The maize industry is currently challenged by an array of diseases and pests, especially armyworm caterpillar, stem borers; and Corn earworms, among others, which have dealt deadly and devastating blows on maize plantations across the country.
That the development is a serious threat to the country’s annual turnover of US$6b from the maize industry, is to say the least, as the diseases have been discovered in 22 states, with several hectares of maize plantations rendered malnourished, without maize buds for eventual harvest.
This development is not unconnected to the current soaring price of the produce in the market. Its effect is not only felt by the farmers who have been recording losses, as their profit margin had dropped maximally, even the end users, especially feed millers and poultry farmers are feeling the pang, as maize is one of the essential ingredients for the production of livestock feeds.
A metric ton of maize initially sold for between N30, 000 to N35, 000, has risen to around N255, 000 or more, depending on the area. This development has prompted a desperate search for maize substitute by various stakeholders.
With this, feed millers are folding up gradually, as a result of huge losses. Poultry farmers too that cannot cope with the price increase have abandoned the business for now, while some are adopting either the 1-0-0 or 1-0-1 feeding formula, to stay afloat.
One of the affected states, Benue, recently raised alarm that the stem borer disease ravaging maize farms in the state has resulted in low production in the current farming season.
The state Commissioner for Agriculture, James Anbuain lamented the state had lost chunk of money to the disease, noting that the ministry had intimated the Federal Ministry of Agriculture about the development.
The development has been a big problem for the poultry industry, which accounts for up to two million metric tonne of maize consumption.
The Group Head, Strategy and Policy, Amo Byng Nig Limited and Amo Farm Sieberer Hatchery Limited, Francis Toromade, who spoke with The Guardian, said generally, there is scarcity of maize because Nigerians have never relied solely on locally produced maize, but always substituting with importation, noting that due to the devaluation of naira and the scarcity of dollar, its been difficult to cope with the trend.
He noted that since 2011 there has been importation of a minimum of 100,000 metric tons of maize, noting that since 2016 300,000 tons were imported and there is a projection for 300,000 again in 2016, of which as at today only 90,000 tons has so far entered the country.
“So, there is a shortfall of 410,000 tons. The truth is that the local production has not been able to satisfy the needs of the consumers locally, prompting us to look for the way out, to find alternative to maize.”
The International Institute of Tropical Agriculture (IITA) is however, dousing the fears, if its planned intervention of controlling the diseases is anything to go by.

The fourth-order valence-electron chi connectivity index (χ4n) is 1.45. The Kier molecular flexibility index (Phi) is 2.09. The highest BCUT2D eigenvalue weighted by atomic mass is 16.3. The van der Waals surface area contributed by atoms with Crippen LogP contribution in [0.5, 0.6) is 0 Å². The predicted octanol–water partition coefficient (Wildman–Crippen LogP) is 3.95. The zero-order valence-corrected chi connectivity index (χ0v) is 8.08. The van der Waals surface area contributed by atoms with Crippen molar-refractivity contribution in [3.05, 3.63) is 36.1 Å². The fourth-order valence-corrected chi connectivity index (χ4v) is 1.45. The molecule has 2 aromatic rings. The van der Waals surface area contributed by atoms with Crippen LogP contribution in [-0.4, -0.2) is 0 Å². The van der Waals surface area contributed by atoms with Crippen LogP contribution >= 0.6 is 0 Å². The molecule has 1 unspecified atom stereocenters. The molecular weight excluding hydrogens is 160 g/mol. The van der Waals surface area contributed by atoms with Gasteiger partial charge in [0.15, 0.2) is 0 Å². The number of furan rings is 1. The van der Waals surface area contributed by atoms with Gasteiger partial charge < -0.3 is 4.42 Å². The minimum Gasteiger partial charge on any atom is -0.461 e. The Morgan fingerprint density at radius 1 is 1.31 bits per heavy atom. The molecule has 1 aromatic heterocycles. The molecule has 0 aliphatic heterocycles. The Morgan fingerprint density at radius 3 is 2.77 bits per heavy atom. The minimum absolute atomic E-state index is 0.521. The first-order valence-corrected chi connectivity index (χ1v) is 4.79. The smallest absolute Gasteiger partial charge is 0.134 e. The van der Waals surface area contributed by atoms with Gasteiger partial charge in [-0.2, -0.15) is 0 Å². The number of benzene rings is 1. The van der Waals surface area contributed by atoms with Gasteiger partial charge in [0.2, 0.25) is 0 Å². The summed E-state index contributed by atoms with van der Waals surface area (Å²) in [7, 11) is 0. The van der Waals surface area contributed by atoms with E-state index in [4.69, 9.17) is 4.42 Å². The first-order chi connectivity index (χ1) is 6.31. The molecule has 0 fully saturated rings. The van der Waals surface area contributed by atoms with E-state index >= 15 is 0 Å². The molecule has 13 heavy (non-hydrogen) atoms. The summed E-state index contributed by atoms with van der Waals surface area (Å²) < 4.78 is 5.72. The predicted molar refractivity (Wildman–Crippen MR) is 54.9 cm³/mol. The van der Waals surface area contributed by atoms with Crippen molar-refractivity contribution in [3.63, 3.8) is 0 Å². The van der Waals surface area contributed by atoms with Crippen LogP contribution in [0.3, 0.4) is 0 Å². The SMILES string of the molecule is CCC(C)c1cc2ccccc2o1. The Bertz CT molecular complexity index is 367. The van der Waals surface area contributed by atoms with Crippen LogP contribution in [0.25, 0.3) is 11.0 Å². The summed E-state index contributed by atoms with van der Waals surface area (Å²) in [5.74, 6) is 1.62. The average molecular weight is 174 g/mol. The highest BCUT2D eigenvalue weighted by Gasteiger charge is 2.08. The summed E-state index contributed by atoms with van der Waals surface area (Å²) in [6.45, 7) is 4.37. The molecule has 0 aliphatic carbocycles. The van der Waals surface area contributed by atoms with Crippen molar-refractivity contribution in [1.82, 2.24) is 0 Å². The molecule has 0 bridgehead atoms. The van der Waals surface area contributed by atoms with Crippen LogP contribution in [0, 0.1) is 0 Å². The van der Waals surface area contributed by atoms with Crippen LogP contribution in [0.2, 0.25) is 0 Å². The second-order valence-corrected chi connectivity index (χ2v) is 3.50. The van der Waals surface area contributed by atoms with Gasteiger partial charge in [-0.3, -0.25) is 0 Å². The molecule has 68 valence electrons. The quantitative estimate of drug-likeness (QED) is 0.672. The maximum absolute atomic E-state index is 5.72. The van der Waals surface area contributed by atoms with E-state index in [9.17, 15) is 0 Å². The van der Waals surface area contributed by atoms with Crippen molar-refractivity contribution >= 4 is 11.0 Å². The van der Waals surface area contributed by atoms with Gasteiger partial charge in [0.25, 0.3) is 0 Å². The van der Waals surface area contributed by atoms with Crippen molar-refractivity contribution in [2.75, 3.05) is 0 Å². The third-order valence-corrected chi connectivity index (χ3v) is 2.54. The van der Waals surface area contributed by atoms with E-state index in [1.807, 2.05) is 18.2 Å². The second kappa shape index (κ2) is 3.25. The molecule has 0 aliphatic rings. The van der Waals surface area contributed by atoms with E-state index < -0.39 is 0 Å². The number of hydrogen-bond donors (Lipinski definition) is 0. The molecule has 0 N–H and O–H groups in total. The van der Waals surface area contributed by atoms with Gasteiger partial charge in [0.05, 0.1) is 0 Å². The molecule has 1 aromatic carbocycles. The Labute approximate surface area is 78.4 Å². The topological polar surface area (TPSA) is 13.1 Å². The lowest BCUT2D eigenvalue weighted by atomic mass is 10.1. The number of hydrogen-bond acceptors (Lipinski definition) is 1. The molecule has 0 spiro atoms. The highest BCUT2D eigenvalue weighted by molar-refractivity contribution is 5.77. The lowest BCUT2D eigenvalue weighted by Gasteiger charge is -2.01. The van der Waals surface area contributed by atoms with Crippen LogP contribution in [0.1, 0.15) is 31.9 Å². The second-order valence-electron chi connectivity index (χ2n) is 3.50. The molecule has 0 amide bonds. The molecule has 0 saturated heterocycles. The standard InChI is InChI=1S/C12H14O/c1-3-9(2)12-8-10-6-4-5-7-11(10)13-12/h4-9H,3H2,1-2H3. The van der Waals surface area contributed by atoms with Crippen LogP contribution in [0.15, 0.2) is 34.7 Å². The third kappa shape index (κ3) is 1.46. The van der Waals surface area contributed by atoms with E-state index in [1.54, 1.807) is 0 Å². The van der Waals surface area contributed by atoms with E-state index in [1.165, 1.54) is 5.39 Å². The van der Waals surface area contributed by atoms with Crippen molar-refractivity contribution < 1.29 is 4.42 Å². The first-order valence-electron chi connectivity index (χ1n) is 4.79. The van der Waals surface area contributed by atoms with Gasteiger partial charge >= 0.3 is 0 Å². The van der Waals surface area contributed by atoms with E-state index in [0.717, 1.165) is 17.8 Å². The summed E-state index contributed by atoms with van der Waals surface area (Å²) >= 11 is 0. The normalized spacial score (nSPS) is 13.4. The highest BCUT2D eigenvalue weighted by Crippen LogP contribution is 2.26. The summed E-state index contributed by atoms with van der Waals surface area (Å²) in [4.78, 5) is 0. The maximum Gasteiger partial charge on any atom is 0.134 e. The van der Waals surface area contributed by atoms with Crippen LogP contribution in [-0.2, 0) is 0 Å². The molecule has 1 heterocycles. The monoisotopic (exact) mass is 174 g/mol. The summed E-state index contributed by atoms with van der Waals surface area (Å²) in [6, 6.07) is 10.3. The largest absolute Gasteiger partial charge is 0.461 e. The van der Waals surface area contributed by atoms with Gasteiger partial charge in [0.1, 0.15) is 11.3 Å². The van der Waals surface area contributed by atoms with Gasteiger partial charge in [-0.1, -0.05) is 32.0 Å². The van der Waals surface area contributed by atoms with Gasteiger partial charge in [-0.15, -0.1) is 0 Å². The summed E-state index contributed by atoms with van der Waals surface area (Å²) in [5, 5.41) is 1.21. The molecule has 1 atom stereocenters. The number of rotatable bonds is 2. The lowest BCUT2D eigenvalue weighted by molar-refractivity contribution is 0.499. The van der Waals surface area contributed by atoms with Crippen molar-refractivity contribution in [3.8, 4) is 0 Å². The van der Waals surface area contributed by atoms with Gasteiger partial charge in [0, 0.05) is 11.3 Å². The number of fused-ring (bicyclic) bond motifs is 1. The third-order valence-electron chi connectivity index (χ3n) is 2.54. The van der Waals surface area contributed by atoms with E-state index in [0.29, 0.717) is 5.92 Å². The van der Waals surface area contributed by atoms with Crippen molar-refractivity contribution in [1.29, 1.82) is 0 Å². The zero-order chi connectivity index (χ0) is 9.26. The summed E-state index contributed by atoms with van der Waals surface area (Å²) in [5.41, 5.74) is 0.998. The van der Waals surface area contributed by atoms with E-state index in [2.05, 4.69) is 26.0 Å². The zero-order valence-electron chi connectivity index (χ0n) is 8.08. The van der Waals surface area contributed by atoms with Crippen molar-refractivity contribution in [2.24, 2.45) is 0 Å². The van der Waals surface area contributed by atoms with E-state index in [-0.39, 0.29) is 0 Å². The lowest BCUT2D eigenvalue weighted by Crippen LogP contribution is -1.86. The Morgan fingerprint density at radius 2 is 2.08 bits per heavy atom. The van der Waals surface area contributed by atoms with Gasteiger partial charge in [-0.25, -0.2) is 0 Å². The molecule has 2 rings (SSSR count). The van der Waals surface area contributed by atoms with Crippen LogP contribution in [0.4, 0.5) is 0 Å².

The institute’s Research for Development Director, Western Africa, Robert Asiedu recently disclosed that IITA is coming up with a short-term solution of introducing chemicals to control the diseases, adding that in the long run, it has embarked on developing disease resistant maize to control the diseases completely.
Just recently, the institute initiated breeding efforts to enhance the micronutrient content of maize varieties, to combat iron deficiency and Vitamin A deficiency. Success has been made with the development of provitamin A maize that had been released to farmers.
Based on its antecedents, IITA has a good record of breakthroughs in combating maize diseases. Its research accomplishment to combat the widespread outbreak of maize streak virus (MSV) disease in the 1970s, received the King Baudoui award in 1986. Over the last 20 years, IITA has continued to supply the national maize research programmes in Nigeria and other West and Central Africa with MSV-resistant maize Germplasm.
The institute also developed maize germplasm with resistance to Striga, blight, rust, and leaf spot. At the same time, IITA has transferred technologies such as screening and breeding techniques to enhance the capacity of Nigerian national partners to develop higher yielding and stable varieties.
To effectively control this disaster, Information and Communication Support for Agricultural Growth in Nigeria (ICS-Nigeria)-a project which seeks to increase the quantity and quality of information available for increased agricultural production, processing, and marketing and also strengthen the capacity of farmer assistance organisations, in collaboration with IITA Ibadan, has recommended steps to be adopted by farmers to deal with pests and disease in their maize farms.
Farmers experiencing armyworms are advised to control it immediately with monocrotophos (e.g. Azodrin at 533 ml/liter, Nuvacron 40EC at the rate of 40 ml per 10 litres of water and Ultracide 40 at 40 ml per 10 liters of water).
“If termites attack is detected during the growing season, spray the affected area with 30 ml of Nogos 50 in 4.5 liters of water. Termite hills in the field and surrounding area should be located and destroyed.
“Where stem-borer control is required, apply Furadan, 3G or 10g (carbofuran) at the rate of 0.75 kg ai/ha as side dressing, 10 cm away from maize stands. Corn earworms: For green maize production in particular and increased grain yield, apply three sprays of cymbush 10 EC of Ambush 25 EC at the rate of 20ml per 10 liters of water at weekly interval, beginning from 50 per cent silking and spray directly to the cobs.”